He’s only got two examples so far, and normally you need three to make this sort of pronouncement, but Glenn Kenny says he detects a trend anyway:
The headline that Kenny gives his musings on this trend-in-the-making — “Contempt for the audience!” — brings to mind, for me, recent accusations by a handful of critics that WALL*E, which depicts the human race of the future as a mass of fat and lazy consumers, and which is also doing phenomenal business this weekend, is also “an insult to its customers.”
I have not yet seen WALL*E, so I cannot say whether it merits this criticism or whether it merits being lumped in with these other films — though from what I hear, it at least tries to go someplace redemptive with its satirical set-up. I have, however, seen the other two films, and I think one could point to significant differences between them, too, if one wanted to.
For one thing, the Christensen character makes his statement at the beginning of Jumper, when he is callow and arrogant and unaware of the larger forces that are about to intrude upon his life; he makes his statement, in other words, before the story has given him any opportunity for redemption. (Whether he takes full advantage of that opportunity is another subject for another time.)
The McAvoy character, on the other hand, makes his statement at the end of Wanted, after he has passed through all the training exercises and narrative curveballs that transform him from a wussy office drone to a superpowered hitman. So in his case, the arrogance is something that he seems to earn over the course of his self-actualization, whether you agree with it or not.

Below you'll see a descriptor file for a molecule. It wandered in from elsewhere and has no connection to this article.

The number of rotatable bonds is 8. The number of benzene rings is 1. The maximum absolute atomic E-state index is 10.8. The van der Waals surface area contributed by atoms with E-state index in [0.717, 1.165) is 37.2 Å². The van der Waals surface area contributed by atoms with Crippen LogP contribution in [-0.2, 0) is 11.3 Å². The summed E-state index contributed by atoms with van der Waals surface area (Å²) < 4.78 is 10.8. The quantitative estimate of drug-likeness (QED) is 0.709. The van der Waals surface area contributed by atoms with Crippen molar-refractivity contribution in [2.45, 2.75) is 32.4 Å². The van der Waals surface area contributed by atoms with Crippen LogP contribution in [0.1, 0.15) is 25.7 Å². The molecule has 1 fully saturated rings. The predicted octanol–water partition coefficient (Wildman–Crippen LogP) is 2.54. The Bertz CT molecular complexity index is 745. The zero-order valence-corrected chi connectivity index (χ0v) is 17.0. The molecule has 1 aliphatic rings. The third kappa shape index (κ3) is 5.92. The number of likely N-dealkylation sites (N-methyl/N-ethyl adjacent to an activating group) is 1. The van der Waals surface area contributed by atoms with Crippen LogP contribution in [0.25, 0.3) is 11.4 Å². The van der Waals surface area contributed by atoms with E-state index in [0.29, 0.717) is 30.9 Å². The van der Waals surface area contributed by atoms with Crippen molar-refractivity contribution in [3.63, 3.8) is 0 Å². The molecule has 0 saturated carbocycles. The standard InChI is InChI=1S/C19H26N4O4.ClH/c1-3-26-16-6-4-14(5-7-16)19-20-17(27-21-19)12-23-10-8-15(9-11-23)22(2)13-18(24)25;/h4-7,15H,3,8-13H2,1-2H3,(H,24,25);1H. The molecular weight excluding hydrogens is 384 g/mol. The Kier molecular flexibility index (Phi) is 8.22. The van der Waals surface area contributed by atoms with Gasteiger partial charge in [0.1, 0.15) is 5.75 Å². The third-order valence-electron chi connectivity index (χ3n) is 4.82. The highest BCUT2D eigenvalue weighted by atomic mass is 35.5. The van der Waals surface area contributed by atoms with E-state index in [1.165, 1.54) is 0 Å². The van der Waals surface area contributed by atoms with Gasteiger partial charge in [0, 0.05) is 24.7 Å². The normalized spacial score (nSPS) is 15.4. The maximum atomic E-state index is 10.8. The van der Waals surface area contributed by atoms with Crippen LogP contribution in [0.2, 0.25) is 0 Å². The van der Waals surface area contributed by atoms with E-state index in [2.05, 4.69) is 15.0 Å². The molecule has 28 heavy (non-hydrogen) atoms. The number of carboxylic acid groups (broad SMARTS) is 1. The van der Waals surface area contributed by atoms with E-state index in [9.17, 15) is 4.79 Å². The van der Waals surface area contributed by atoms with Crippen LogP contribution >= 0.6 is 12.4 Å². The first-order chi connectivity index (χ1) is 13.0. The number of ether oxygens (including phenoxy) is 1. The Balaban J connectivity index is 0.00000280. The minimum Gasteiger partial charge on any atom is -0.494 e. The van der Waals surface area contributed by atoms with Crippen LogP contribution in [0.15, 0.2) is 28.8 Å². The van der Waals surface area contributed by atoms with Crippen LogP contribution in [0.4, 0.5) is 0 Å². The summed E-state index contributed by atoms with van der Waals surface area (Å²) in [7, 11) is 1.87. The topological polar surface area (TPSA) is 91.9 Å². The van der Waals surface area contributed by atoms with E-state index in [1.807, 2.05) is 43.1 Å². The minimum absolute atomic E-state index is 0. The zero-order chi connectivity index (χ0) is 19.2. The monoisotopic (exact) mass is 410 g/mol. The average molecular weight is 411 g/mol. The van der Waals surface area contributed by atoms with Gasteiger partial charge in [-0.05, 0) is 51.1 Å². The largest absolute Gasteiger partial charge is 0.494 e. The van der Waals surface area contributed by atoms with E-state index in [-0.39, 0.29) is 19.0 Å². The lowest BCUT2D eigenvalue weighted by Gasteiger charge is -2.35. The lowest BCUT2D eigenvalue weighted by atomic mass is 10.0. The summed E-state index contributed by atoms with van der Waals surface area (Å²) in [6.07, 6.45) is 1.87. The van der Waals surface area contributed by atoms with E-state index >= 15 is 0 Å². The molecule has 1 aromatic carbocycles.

This movement towards arrogance on the part of McAvoy’s character is certainly one of the more problematic aspects of Wanted — which is, in many ways, kind of like David Fincher’s Fight Club (1999) but without the clear critique of the characters’ own fascist tendencies. But I actually kind of like this problem.
To bring in another Edward Norton movie, the final moments of Wanted are kind of like the final moments in The Incredible Hulk, inasmuch as they show a character finally taking “control” of his life, but they leave you wondering whether he will use this control to remain a hero or become a villain.
They highlight, in other words, the value of autonomy and self-determination, but also the risks that come with those things. Without free will, we couldn’t be good, not in any meaningful way — but without free will, we also couldn’t sin or do evil. So is the risk of sin and evil worth the free will? That sort of thing.
Do I think we should all try to be more than ordinary in some way? Yeah, absolutely. Do I think extra-ordinary people face the temptation to lord it over the ordinary people, and to think that they are better than they really are? Yeah, absolutely. Do I think McAvoy poses a legitimate challenge to the audience, even if he personally seems to represent something that we should try to avoid in our own lives? Yeah, absolutely.
So a part of me likes that tension at the end of Wanted — even if it seems to lend some validity to McAvoy’s claim that he is no longer “ordinary and pathetic” like the rest of us.
Frankly, if it weren’t for Kenny, I never would have made any sort of connection between this film and Jumper. The film that I was reminded of, at the end of Wanted, was Trainspotting (1996), which famously concludes with Ewan McGregor telling the audience that he’s going to blend in and become a part of society, just like the people he mocked at the beginning of the film, and just like the sorry lot of us sitting right there in the theatre.
Maybe it’s because McAvoy and McGregor are both Scottish, I dunno.